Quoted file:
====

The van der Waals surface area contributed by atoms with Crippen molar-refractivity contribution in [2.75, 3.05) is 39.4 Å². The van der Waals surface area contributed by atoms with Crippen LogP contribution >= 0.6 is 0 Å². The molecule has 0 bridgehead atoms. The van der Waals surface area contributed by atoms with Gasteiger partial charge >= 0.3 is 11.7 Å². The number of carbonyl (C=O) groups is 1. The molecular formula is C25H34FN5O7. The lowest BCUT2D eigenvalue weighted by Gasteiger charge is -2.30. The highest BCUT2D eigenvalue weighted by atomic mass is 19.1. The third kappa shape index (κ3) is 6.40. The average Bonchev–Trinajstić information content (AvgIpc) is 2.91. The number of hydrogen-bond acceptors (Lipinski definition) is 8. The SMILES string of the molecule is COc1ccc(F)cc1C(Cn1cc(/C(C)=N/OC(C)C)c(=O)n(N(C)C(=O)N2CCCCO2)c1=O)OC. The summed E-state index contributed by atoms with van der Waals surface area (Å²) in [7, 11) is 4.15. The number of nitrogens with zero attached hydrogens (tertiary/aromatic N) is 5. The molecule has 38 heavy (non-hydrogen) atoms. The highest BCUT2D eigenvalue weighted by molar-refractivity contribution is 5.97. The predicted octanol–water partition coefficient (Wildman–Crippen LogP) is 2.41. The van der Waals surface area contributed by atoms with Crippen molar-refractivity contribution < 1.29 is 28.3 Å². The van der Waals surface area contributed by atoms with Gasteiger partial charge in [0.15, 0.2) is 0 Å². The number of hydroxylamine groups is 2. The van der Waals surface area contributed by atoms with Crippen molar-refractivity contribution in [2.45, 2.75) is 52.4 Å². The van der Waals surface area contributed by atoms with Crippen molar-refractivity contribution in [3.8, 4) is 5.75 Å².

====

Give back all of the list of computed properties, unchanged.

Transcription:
The van der Waals surface area contributed by atoms with Crippen molar-refractivity contribution in [2.75, 3.05) is 39.4 Å². The van der Waals surface area contributed by atoms with Crippen LogP contribution >= 0.6 is 0 Å². The molecule has 0 bridgehead atoms. The van der Waals surface area contributed by atoms with Gasteiger partial charge >= 0.3 is 11.7 Å². The number of carbonyl (C=O) groups is 1. The molecular formula is C25H34FN5O7. The lowest BCUT2D eigenvalue weighted by Gasteiger charge is -2.30. The highest BCUT2D eigenvalue weighted by atomic mass is 19.1. The third kappa shape index (κ3) is 6.40. The average Bonchev–Trinajstić information content (AvgIpc) is 2.91. The number of hydrogen-bond acceptors (Lipinski definition) is 8. The SMILES string of the molecule is COc1ccc(F)cc1C(Cn1cc(/C(C)=N/OC(C)C)c(=O)n(N(C)C(=O)N2CCCCO2)c1=O)OC. The summed E-state index contributed by atoms with van der Waals surface area (Å²) in [7, 11) is 4.15. The number of nitrogens with zero attached hydrogens (tertiary/aromatic N) is 5. The molecule has 38 heavy (non-hydrogen) atoms. The highest BCUT2D eigenvalue weighted by molar-refractivity contribution is 5.97. The predicted octanol–water partition coefficient (Wildman–Crippen LogP) is 2.41. The van der Waals surface area contributed by atoms with Crippen molar-refractivity contribution < 1.29 is 28.3 Å². The van der Waals surface area contributed by atoms with Gasteiger partial charge in [0.15, 0.2) is 0 Å². The number of hydroxylamine groups is 2. The van der Waals surface area contributed by atoms with Crippen molar-refractivity contribution in [2.45, 2.75) is 52.4 Å². The van der Waals surface area contributed by atoms with Crippen molar-refractivity contribution in [3.8, 4) is 5.75 Å².